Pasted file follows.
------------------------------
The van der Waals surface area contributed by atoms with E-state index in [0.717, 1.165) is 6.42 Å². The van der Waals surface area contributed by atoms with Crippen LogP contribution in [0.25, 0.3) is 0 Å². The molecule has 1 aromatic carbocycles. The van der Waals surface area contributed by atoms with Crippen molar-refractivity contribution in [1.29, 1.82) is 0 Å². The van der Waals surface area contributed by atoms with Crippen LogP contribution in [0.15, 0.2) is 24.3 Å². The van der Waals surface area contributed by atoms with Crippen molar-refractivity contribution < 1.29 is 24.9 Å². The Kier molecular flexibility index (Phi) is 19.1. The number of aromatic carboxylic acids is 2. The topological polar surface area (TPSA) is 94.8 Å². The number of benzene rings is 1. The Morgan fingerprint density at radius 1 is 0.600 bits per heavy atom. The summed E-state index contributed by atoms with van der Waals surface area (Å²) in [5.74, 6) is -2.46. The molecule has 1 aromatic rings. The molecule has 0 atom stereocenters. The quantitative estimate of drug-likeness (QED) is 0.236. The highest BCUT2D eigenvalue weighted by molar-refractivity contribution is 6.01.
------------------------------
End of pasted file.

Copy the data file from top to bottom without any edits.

The van der Waals surface area contributed by atoms with E-state index in [0.717, 1.165) is 6.42 Å². The van der Waals surface area contributed by atoms with Crippen LogP contribution in [0.25, 0.3) is 0 Å². The molecule has 1 aromatic carbocycles. The van der Waals surface area contributed by atoms with Crippen molar-refractivity contribution in [1.29, 1.82) is 0 Å². The van der Waals surface area contributed by atoms with Crippen LogP contribution in [0.15, 0.2) is 24.3 Å². The van der Waals surface area contributed by atoms with Crippen molar-refractivity contribution < 1.29 is 24.9 Å². The Kier molecular flexibility index (Phi) is 19.1. The number of aromatic carboxylic acids is 2. The topological polar surface area (TPSA) is 94.8 Å². The number of benzene rings is 1. The Morgan fingerprint density at radius 1 is 0.600 bits per heavy atom. The summed E-state index contributed by atoms with van der Waals surface area (Å²) in [5.74, 6) is -2.46. The molecule has 1 aromatic rings. The molecule has 0 atom stereocenters. The quantitative estimate of drug-likeness (QED) is 0.236. The highest BCUT2D eigenvalue weighted by molar-refractivity contribution is 6.01.